Oil Data and Prices
Oil price variation and fluctuation is a huge driver for the Canadian dollar pairs. Sometimes, nothing else matters for these pairs but how oil is moving and what the oil-related data is showing. The correlation degree is so elevated that trading oil or the Canadian dollar is almost the same thing. This is something Forex traders need to consider to avoid overtrading. The most relevant oil data is the level of inventories in the United States. Keep in mind our reference from the start of the article that mentioned that 75% of Canadian exports go to the United States. Most of those exports are oil-related products, and different kind of oil products. As a result, changes in the inventory levels in the United States result in sharp movements on the Forex dashboard for the Canadian Dollar pairs. The Rigs Count number and other oil-related data result in the same behavioural pattern from a fundamental point of view. This is what makes the Canadian economy a unique one, and the Canadian dollar a special one to trade and interpret.
Gross Domestic Product (GDP)
The Canadian GDP is released monthly, about 60 days after the month’s end, and shows the total value of goods and services the Canadian economy produces. As a side note, this value is inflation-adjusted!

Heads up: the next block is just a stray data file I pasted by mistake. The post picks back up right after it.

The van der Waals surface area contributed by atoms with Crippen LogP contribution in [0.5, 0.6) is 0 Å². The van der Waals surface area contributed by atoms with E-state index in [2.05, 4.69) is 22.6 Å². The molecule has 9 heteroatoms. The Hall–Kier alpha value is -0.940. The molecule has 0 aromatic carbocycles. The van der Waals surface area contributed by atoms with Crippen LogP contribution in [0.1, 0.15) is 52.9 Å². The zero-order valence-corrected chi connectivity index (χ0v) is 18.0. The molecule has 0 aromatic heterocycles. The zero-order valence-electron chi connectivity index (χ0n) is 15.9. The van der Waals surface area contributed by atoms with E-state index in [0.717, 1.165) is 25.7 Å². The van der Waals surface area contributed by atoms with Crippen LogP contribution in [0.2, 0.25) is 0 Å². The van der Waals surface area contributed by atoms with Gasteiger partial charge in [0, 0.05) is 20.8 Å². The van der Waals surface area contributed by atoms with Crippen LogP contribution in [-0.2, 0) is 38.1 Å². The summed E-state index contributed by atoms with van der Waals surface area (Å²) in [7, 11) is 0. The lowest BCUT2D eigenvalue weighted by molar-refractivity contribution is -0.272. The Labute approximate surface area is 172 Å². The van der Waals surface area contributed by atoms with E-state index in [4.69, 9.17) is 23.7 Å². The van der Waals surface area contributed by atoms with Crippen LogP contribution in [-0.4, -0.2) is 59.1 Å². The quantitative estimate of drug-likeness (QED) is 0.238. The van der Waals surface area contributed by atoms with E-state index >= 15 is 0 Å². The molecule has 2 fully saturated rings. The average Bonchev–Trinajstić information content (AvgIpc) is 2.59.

Purchasing Managers’ Index – PMI
Unlike in other parts of the world, in Canada there is only one PMI indicator that is calculated and released: the Ivey PMI. It is a survey that considers all the sectors in the economy, and it is calculated based on the answers given by 175 purchasing managers. If the outcome is higher than the 50 level, this is bullish for the currency; while prints below that level show contraction and recession, and are bearish for the currency.
Other Important Events
Meetings of the Organization of Petroleum Exporting Countries (OPEC) are worth a mention here. OPEC represents an oil cartel that keeps control of almost 40% of the oil production, and decisions taken by it can influence oil prices. Because of the strong relationship between the Canadian economy and oil prices, Canadian dollar traders must know everything about the OPEC meetings dates and the discussions agenda.
Recommended Further Reading
- Forex Trading – Explaining the Concept
– What is Forex trading? Generalities about trading the currency market.
- Why Trade Forex?
– Advantages and disadvantages of trading the currency market: trader’s expectations; and a realistic approach to follow.
- Fundamental Analysis
– Explaining the Australian economic data.
- Fundamental Analysis
– Explaining the Japanese economic data.
- Fundamental Analysis
– Explaining the New Zealand economic data.
Other Educational Materials
- “Infrastructure and Canadian economic growth 1946-1991.” Wylie, Peter J. The Canadian Journal of Economics/Revue canadienne d’Economique 29 (1996): S350-S355.
- Taxes, economic conditions and recent trends in male self-employment: a Canada–US comparison. Schuetze, H. J. (2000). Labour Economics, 7(5), 507-544.